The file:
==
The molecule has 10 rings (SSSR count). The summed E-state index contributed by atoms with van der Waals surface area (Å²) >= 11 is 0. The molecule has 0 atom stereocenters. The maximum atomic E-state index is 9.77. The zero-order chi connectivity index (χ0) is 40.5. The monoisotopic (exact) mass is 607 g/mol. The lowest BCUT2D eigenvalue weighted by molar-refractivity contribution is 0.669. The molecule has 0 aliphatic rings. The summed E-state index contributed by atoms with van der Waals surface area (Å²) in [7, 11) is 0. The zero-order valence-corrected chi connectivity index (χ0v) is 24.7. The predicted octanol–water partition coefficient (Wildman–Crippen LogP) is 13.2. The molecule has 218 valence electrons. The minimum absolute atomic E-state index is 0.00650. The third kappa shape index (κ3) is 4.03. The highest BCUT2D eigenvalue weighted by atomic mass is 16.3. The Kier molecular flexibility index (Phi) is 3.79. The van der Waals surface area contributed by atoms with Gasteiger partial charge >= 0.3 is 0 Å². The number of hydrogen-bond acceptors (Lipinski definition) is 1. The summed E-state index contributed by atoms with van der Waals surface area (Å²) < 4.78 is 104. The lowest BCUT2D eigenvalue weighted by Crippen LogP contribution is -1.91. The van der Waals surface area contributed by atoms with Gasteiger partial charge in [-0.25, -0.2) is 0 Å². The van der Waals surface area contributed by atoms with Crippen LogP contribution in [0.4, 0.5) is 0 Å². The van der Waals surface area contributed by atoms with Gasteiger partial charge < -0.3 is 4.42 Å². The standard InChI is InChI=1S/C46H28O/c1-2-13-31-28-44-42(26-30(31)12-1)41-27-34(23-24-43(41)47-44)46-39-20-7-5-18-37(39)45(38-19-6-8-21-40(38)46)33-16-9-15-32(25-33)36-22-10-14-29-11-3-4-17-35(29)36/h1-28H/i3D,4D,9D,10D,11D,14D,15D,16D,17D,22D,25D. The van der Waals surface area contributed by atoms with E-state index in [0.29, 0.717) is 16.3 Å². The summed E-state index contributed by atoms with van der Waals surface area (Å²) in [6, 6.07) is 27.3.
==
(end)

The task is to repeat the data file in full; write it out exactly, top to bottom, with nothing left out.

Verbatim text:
The molecule has 10 rings (SSSR count). The summed E-state index contributed by atoms with van der Waals surface area (Å²) >= 11 is 0. The molecule has 0 atom stereocenters. The maximum atomic E-state index is 9.77. The zero-order chi connectivity index (χ0) is 40.5. The monoisotopic (exact) mass is 607 g/mol. The lowest BCUT2D eigenvalue weighted by molar-refractivity contribution is 0.669. The molecule has 0 aliphatic rings. The summed E-state index contributed by atoms with van der Waals surface area (Å²) in [7, 11) is 0. The zero-order valence-corrected chi connectivity index (χ0v) is 24.7. The predicted octanol–water partition coefficient (Wildman–Crippen LogP) is 13.2. The molecule has 218 valence electrons. The minimum absolute atomic E-state index is 0.00650. The third kappa shape index (κ3) is 4.03. The highest BCUT2D eigenvalue weighted by atomic mass is 16.3. The Kier molecular flexibility index (Phi) is 3.79. The van der Waals surface area contributed by atoms with Gasteiger partial charge >= 0.3 is 0 Å². The number of hydrogen-bond acceptors (Lipinski definition) is 1. The summed E-state index contributed by atoms with van der Waals surface area (Å²) < 4.78 is 104. The lowest BCUT2D eigenvalue weighted by Crippen LogP contribution is -1.91. The van der Waals surface area contributed by atoms with Gasteiger partial charge in [-0.25, -0.2) is 0 Å². The van der Waals surface area contributed by atoms with Crippen LogP contribution in [0.4, 0.5) is 0 Å². The van der Waals surface area contributed by atoms with Gasteiger partial charge < -0.3 is 4.42 Å². The standard InChI is InChI=1S/C46H28O/c1-2-13-31-28-44-42(26-30(31)12-1)41-27-34(23-24-43(41)47-44)46-39-20-7-5-18-37(39)45(38-19-6-8-21-40(38)46)33-16-9-15-32(25-33)36-22-10-14-29-11-3-4-17-35(29)36/h1-28H/i3D,4D,9D,10D,11D,14D,15D,16D,17D,22D,25D. The van der Waals surface area contributed by atoms with E-state index in [0.29, 0.717) is 16.3 Å². The summed E-state index contributed by atoms with van der Waals surface area (Å²) in [6, 6.07) is 27.3.